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How Did 'Fargo' Finally Finish Shooting Season 4?
September 27, 2020  | By Mike Hughes  | 2 comments

The world seemed to conspire against there ever being another Fargo miniseries.

The first three – spread over four years – drew waves of praise. There were 53 Emmy nominations, a Peabody Award, and lots of Hollywood admirers. "I thought it was easily the best thing on television," Chris Rock (top) told the Television Critics Association (TCA).

But there was a three-year delay, while writer-producer Noah Hawley was busy making Legion.

He finally started a fourth Fargo, to debut this April 19, with Rock starring. Actors gushed, critics praised, and then, with three episodes left to shoot, there was the COVID shutdown.

"It was definitely frustrating…because you feel like you're on a roll," Rock told the TCA this month, but the break let him recharge.

Now – five months later than expected – Fargo is here and as quirky as ever. Originally, one episode was scheduled to air Sunday (Sept. 27), but the plan was changed to two supersized episodes; nine more will follow.

There are no rules for Fargo stories. They aren't tied to a place (including Fargo) or an era.

This time, Hawley told the TCA in January, he started with a concept. "For me, the history of America is the history of the entrepreneur. It's the history of someone who starts with nothing."

So he set it in Kansas City, flashing back as different ethnic groups – Irish, Jewish, Black – vied for control. Then he settled into 1950, with Rock leading the Black mob.

And he came up with an odd notion: Each leader has one son living with the other side, in a futile effort to preserve peace. "It's a conceit that I invented…but I believe it's plausible," he said in January.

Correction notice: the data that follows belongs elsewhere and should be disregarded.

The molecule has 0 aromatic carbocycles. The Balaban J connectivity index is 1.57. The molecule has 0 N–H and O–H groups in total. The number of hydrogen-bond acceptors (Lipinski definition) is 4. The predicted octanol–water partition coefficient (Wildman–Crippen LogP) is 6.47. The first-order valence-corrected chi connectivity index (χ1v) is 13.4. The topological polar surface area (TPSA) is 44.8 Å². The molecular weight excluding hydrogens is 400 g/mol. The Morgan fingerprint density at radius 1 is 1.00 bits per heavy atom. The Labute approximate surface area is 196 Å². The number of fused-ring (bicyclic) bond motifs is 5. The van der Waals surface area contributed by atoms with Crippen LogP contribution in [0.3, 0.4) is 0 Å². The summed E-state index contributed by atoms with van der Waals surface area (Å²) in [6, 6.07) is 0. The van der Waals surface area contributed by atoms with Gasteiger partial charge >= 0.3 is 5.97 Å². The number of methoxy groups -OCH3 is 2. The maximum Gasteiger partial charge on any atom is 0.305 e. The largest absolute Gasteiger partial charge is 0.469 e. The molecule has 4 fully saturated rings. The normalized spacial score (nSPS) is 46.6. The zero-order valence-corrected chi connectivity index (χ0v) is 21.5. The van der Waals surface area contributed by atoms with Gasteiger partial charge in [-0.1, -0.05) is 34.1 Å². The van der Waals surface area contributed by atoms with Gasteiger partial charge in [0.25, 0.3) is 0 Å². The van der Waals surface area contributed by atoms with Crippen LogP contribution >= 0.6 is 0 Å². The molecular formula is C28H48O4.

It also creates odd combinations. This may be the first show to have a Rabbi Milligan.

Then again, it also has a Doctor Senator, who is neither a doctor nor a senator. And a token Minnesotan, Oraetta Mayflower, a scheming nurse who talks in that broad accent Fargo fans savor.

The first Fargo miniseries gave that accent to Allison Tolman, an actress from Texas; this one chose Jessie Buckley who's from Ireland. "I love doing accents…. I don't think I've ever used my own accent," she said this month. "For me, an accent is like music."

That fits, because she started as a singer. Buckley entered a British reality show with the winner playing the female lead in an Oliver remake; she was runner-up, landed other stage roles, drew praise starring as a singer in the indie movie Wild Rose, and suddenly was getting serious roles in ChernobylWoman in White, and more.

Now she's one of many outsiders stepping into Fargo roles. "The character I play is kind of an outsider anyway," Ben Whishaw said of Rabbi Milligan. So I could relate to that."

He's a gifted Shakespearean actor who had drawn praise in artful projects. "No one had ever seen me in anything," he said, until he became Q in the James Bond films.

Now he's part of an odd contingent. "The characters are as mad as each other," Buckley said. They wear the look of 1950 Kansas City. "When we walk out there onto the set, there's always a smile in everyone's eye, that we are in these clothes," Jason Schwartzman said in January.

Then the smiles faded. Fargo was the first major show to announce a COVID delay, but one of the first to resume shooting. "We knew we were kind of the tip of the spear," producer Warren Littlefield said this month. "There weren't a lot of shows across the planet that had gone back into production."

But it worked. Despite conspiring fates, Fargo is back.

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Jun 25, 2023   |  Reply
Sean Dougherty
The conceit about children living with their parents' enemies must be pretty familiar to a director who does comic book adaptations - it was how Jack Kirby's New Gods kept the peace until Mr. Miracle escaped from Apokolips.
Sep 27, 2020   |  Reply
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